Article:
User Name: Password:      Register - Lost password?

Forex News Blog
Back to The Headlines
Wednesday June 21, 2006 - 16:16:32 GMT
Lloyds TSB Financial Markets - www.lloydstsb.com/corporatemarkets

Share This Story:
| | Email

What does the 'Fed model' tell us about bond yields?

Recent safe-haven flows have led to a fall in yields at the long end of the curve
Government bond yields have edged lower in recent weeks as equity prices declined, suggesting that markets may have become slightly more concerned about economic growth prospects. However, the fall in yields have tended to be more at the long end of the curve, such as 10-year yields, rather than the short end. In other words, yield curves have generally flattened. Markets have become increasingly uncomfortable about the pricing of risk which implicitly assumed a continuation of strong economic growth, low inflation and hence high real returns. Thus, it seems that safe-haven flows into bonds have suppressed yields particularly at the long end. In the past week, some signs of stabilisation in equities have led to a backup in bond yields.

At the short end, yields have not fallen by as much and this reflects the ongoing trend in global monetary tightening. The US Federal Reserve looks likely to raise interest rates at the June 28-29 meeting. It has voiced its concerns about inflation risks with US CPI inflation heading above 4% on the year-on-year comparison. This has supported yields at the short end.

In Europe, the European Central Bank is expected to continue to raise interest rates this year with EU-12 CPI inflation currently well above the 2% target and M3 money supply continuing to signal excess liquidity in the economy. In the UK, the Bank of England is expected to raise interest rates by 25bps this year with CPI inflation expected to rise further above target during the summer (currently 2.2% for May), though core CPI remains well below 2%.

Notwithstanding the difference in the yields at the short and long end of the curve, the general decline in yields since mid-May poses the question again whether bond yields are still too low, i.e. whether bonds are expensive.

Are yields too low?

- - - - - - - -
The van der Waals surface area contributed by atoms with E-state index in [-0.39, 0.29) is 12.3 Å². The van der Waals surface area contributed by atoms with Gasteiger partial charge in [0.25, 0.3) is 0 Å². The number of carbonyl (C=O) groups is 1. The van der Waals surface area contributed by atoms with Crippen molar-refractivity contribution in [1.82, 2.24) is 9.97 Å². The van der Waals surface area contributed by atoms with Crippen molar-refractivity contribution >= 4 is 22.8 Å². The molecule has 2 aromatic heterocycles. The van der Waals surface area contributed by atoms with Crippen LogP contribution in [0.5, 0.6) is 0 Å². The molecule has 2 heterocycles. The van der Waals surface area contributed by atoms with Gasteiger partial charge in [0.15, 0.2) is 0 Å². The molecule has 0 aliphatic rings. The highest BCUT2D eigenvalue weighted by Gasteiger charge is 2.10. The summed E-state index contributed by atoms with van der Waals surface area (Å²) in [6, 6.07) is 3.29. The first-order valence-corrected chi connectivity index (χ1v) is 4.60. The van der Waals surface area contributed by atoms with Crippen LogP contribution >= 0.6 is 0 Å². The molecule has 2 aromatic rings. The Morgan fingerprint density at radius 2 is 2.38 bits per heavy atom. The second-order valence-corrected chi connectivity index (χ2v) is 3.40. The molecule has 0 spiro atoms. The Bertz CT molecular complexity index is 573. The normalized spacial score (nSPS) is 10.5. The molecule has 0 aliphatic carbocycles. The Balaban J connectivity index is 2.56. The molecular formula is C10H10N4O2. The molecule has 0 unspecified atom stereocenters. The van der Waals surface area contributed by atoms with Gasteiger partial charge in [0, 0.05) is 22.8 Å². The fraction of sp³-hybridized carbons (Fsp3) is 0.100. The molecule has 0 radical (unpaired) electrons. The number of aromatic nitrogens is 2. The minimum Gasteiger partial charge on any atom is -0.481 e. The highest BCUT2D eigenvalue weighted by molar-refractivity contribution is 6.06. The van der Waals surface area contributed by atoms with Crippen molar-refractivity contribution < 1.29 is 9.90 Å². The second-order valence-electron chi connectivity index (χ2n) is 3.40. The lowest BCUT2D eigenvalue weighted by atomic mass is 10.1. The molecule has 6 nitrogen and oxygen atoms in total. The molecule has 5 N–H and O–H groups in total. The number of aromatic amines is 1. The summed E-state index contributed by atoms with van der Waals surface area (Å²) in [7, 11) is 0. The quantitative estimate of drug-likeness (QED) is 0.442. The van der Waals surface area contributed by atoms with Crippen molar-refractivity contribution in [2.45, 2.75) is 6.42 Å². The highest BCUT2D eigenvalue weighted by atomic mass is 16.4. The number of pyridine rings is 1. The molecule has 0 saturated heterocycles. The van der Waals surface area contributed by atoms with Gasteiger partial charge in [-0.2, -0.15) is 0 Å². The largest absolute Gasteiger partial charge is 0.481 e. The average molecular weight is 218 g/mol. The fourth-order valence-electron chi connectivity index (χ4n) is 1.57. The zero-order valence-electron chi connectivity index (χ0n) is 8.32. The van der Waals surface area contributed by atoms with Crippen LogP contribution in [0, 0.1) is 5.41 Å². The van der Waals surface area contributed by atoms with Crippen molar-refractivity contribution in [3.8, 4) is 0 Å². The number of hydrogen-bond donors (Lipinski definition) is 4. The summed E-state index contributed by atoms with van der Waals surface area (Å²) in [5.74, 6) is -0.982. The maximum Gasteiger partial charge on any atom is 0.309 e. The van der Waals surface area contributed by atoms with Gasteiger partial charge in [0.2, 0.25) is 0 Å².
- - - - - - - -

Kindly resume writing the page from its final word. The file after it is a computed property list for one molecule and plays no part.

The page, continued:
We posed a similar question a few weeks back in the Economics Weekly (“The end of the bond market conundrum?”, 10 April 2006). At the time, UK 10-year bond yields were only 4.4% and US yields were 4.9%. Based on a model using interest rates and inflation data, we projected that the ‘fair value’ bond rate is 5.5% for the UK and 5.25% for the US. Hence, UK bond yields were more than 100bps below fair value and US yields were about 35bps below. In other words, bonds were expensive, particularly in the UK.

Bond yields have backed up in the past week on some signs of stabilisation in equities, but a degree of financial market volatility is likely to persist. Yields, however, remain below the recent May 12 highs, just before the recent equity market sell-off. US 10-year yields are currently 5.15% with UK yields at 4.72%, German yields at 4.00% and Japanese yields at 1.87%.

The Fed model - comparing bonds and equities
The Fed model is based on the idea that bonds and equities are competing assets and it compares bond yields with the earnings yield (inverse of the price-earnings ratio) on equities. The model is not without its critics and it was never formally endorsed by the US Federal Reserve but a Federal Reserve report to Congress in July 1997 suggested the bank was following it.

According to the model (or a variant of the model), if the ratio of bond yields to earnings yields falls below the long-term average, then this would suggest that bond yields are ‘too low’ compared with earnings yields, i.e. bonds are expensive relative to equities, and vice versa. To obtain the earnings yield data, we calculate trailing five-year price earnings ratios for the US, UK, Germany and Japan. Bond yields are based on benchmark 10-year cash yields.

They indicate that, for the US, the bond yield/earnings yield ratio has averaged 1.5 since 1984 - see Chart 1. The ratio soared to 2.3 in 2000, suggesting that bonds were cheap relative to equities, but fell to 0.8 in 2003 which indicated that bond yields were too low, caused by fears of deflation. It is currently at 1.4, suggesting that current bond yields are broadly fairly priced against equity yields.

For the UK, the bond yield/earnings yield ratio has averaged 1.3 since 1984 - see Chart 1. The ratio rocketed to 2.1 in Q3 1987, suggesting that equities were expensive relative to bonds, before the stock markets crashed. At the start of 2003, the ratio fell to only 0.6, suggesting that bond yields were too low. In 2006, it has risen to 0.9, still well below the 1.3 average, and suggests that bond yields need to rise to about 6.5% to raise the bond yield/earnings yield to the long-term average. But the 1990s saw a marked fall in UK inflation and it may be more appropriate to take the average bond yield/earnings yield ratio from 1992 which would suggest that bond yields need to rise to 6% rather than 6.5%. If we take the average from 1997, when the Bank of England was made independent, hence improving monetary policy credibility, the bond yield/earnings yield ratio has averaged only 1.0, suggesting that the current bond yield may not be substantially too low after all.

In the euro area, the bond yield/earnings yield ratio has averaged 1.2 since 1984 - see Chart 2. The ratio is currently only 0.7, well below the long-term average and suggests that bond yields are still too low. Perhaps the weak economic growth in the euro area economy in recent years has led to permanently lower bond yields. In the past five years, the bond yield/earnings yield ratio has averaged only 0.6 which is in line with the current figure.